The target performance level is the minimal threshold above which each measure should be maintained. It is typically set by identifying JU’s lowest performance on a particular measure over the past three years.

The goal performance level is the expected threshold each measure should meet on an annual basis. It is typically set by identifying the average performance level of JU’s peer institutions over the past three years. (Information on JU’s peer and aspirant institutions can be found here.)

The aspirational performance level is the threshold JU is striving for each measure to meet on an annual basis within the next five years. It is typically set by identifying the average of JU’s aspirant institutions over the past three years. (Information on JU’s peer and aspirant institutions can be found here.)

The stretch performance level is the threshold JU is striving for each measure to meet on an annual basis within the next decade. It is typically set by identifying the average of the institutions that constitute the Top 10 Regional Universities in the South according to U.S. News & World Report.

The actual performance level is the current level of performance in the defined measure.

For some measures, there is not meaningful benchmarking data; instead, we focus on longitudinal performance of our own institution in setting performance level goals. These decisions will be explained in relevant sections.

We maintain the same performance level expectations for all students regardless of ethnicity, gender, or socioeconomic status. We disaggregate many of our student success measures so we can track performance across different demographic groups and identify areas that merit additional attention.


Measure One: Retention of the First-Year Cohort and Persistence of All Students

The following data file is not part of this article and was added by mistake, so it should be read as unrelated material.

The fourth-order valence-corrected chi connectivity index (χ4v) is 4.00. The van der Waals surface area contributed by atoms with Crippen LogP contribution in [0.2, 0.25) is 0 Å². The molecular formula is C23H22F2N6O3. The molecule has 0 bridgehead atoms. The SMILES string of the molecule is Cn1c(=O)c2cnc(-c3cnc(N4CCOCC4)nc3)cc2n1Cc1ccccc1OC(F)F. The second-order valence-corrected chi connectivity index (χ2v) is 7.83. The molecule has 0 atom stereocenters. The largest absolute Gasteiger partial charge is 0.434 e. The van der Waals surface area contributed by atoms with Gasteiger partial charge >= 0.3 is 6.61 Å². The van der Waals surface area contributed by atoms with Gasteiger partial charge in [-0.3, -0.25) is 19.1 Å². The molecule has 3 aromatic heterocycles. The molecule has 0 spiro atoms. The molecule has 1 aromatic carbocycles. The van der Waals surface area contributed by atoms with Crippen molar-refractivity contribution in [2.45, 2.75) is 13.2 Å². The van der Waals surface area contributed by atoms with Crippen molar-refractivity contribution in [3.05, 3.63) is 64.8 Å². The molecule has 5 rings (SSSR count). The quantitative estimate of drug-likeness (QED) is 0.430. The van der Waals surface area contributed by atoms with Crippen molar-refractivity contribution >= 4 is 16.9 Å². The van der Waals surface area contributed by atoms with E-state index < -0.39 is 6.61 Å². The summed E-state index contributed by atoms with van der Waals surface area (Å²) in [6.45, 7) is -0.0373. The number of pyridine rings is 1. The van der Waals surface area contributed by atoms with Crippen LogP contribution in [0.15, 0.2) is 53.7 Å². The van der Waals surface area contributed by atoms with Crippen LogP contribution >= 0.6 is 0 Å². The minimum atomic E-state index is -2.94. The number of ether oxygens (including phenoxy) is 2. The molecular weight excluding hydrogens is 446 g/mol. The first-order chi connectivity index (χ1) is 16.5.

The retention rate of the first-year cohort is an indicator of how well new students acclimate to Jacksonville University’s academic and social life.

Performance-Level Goals for First-Year Cohort Retention

  • Target: 72%
  • Goal: 74%
  • Aspirational: 82%
  • Stretch: 84%

The data below shows a more than seven-point increase in retention over the past decade. For the 2019 and 2020 cohorts, we adjusted our target downward due to difficulties and uncertainties brough about by COVID-19. The 2019 number was also negatively impacted by the closure of our football program. The Student Success Task Force has been charged specifically with examining ways to come closer to our aspirational and stretch goals in the coming years.

 First Year Student Retention Chart


As stated earlier, we set the same goals for all ethnicities and financial aid statuses. The table below shows first-year retention broken down by ethnicity, Pell recipients, and subsidized loan recipients. All data points that fail to meet our target are examined by the Student Success Task Force. Given the low number of students in some categories, the Task Force tends to focus on trends over a number of years and the impact of intentional efforts by the campus community on outcomes.


Chart of First Year Retention by Demographic


Performance-Level Goals for Fall-to-Fall Persistence for All Undergraduate and Graduate Students